Industrious, but without legal rights
In the Hanseatic era, women were far more than just decorative accessories for men: in some cases, it was female merchants that helped their ventures achieve success in long-distance trade, as Professor Harm von Seggern discovered in his research on the Hanseatic League.
Women were also very actively involved in trade during the Hanseatic era, as the painter Marinus van Reymerswaele shows in his piece “Der Geldwechsler und seine Frau” (The money exchanger and his wife, estimated to come from earlier than 1533). Image: Wikipedia
These "Women in the focus of regional history. Schleswig-Holstein from the Middle Ages to the present" were not only the topic of a lecture series at Kiel University, but are also, amongst other things, a field of research for Harm von Seggern. "In research, you cannot ignore the role of women in society," explained the professor of economic and social history, who is researching the Hanseatic history. One aspect he focuses on is the southern German merchants who engaged in long-distance trade in the 14th and 15th centuries, based in the Hanseatic City of Lübeck.
"When reviewing sources and articles, it is noticeable that women are also indicated as conducting business, in documents such as customs duty certificates, guest tax lists, and the like. And they were certainly successful," explained the lecturer. Investigating the position of women in history is important for von Seggern, because considering the gender aspects of the topic also results in a more complete picture of the past. In addition, the female merchants are an independent phenomenon, and therefore of particular interest for research.
The Hanseatic League, on the other hand, was a purely male domain. It comprised businessmen and merchants who joined forces to gain privileges from other rulers, on which basis trade could then commence. Women played no role in this, because they generally had no legal capacity to act during the Middle Ages. Men had guardianship of women, who were subordinate to them in social status.
"In everyday life however, women had a different, much more independent role. Amongst merchants, the wife ran the household, including supervising the staff, kept records of household expenditure and had money at her own disposal," reported von Seggern. Women's business abilities also extended to the family enterprise: if her spouse died, the widow continued operating the business. "She was allowed to continue trading, but if she wanted to sell the business, she had to be represented by a guardian."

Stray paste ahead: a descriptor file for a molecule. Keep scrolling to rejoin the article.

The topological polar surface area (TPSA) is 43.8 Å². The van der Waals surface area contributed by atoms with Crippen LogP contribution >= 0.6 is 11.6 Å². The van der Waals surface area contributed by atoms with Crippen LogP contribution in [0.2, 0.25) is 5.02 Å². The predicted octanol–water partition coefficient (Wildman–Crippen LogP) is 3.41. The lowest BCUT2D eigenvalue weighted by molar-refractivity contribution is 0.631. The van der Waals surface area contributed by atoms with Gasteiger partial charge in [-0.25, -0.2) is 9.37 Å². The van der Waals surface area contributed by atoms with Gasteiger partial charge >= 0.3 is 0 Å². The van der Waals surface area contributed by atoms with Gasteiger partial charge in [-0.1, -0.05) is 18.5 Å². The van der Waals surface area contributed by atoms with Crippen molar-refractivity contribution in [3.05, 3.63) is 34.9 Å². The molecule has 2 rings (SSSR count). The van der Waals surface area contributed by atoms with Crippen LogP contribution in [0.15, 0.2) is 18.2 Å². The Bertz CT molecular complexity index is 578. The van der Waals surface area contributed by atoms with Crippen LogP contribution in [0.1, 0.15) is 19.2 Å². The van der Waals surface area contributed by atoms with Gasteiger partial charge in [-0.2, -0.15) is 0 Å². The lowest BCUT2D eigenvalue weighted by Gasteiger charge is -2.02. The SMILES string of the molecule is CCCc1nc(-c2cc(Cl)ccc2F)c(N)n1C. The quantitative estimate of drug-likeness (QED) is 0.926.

In other cases, the wives ran the local businesses, because their husbands were establishing a subsidiary in a new country. One example is Margaret Veckinchusen. Her husband Hildebrand and his brother Sivert were among the most well-respected Hanseatic merchants of their time, at the beginning of the 15th century. Goods were shipped from Lübeck to Bruges, where Hildebrand managed a branch of the trading company. He handed over management of the operations in Lübeck to his wife.
"She successfully organised the transport of wood, fish, cloth, copper and other goods via the Baltic Sea and onwards via land, while Hildebrand ran up a mountain of debt in Bruges." The entire company eventually went bankrupt, as can be seen in more than 500 surviving letters and ten account books.
However, Margarete Veckinchusen is only one of many businesswomen. We do not know how many there actually were. "There are no such statistics," said von Seggern. In all surviving legal texts, the man is listed as head of the household and the business, even if his wife or widow actually ran the business. But even without accurate figures, it is clear that there must have been educated, competent businesswomen – and not only in Lübeck. "This phenomenon is also known from other Hanseatic towns. If you research the topic, you encounter businesswomen throughout Europe, from north to south." It is only in the history books where you search in vain.
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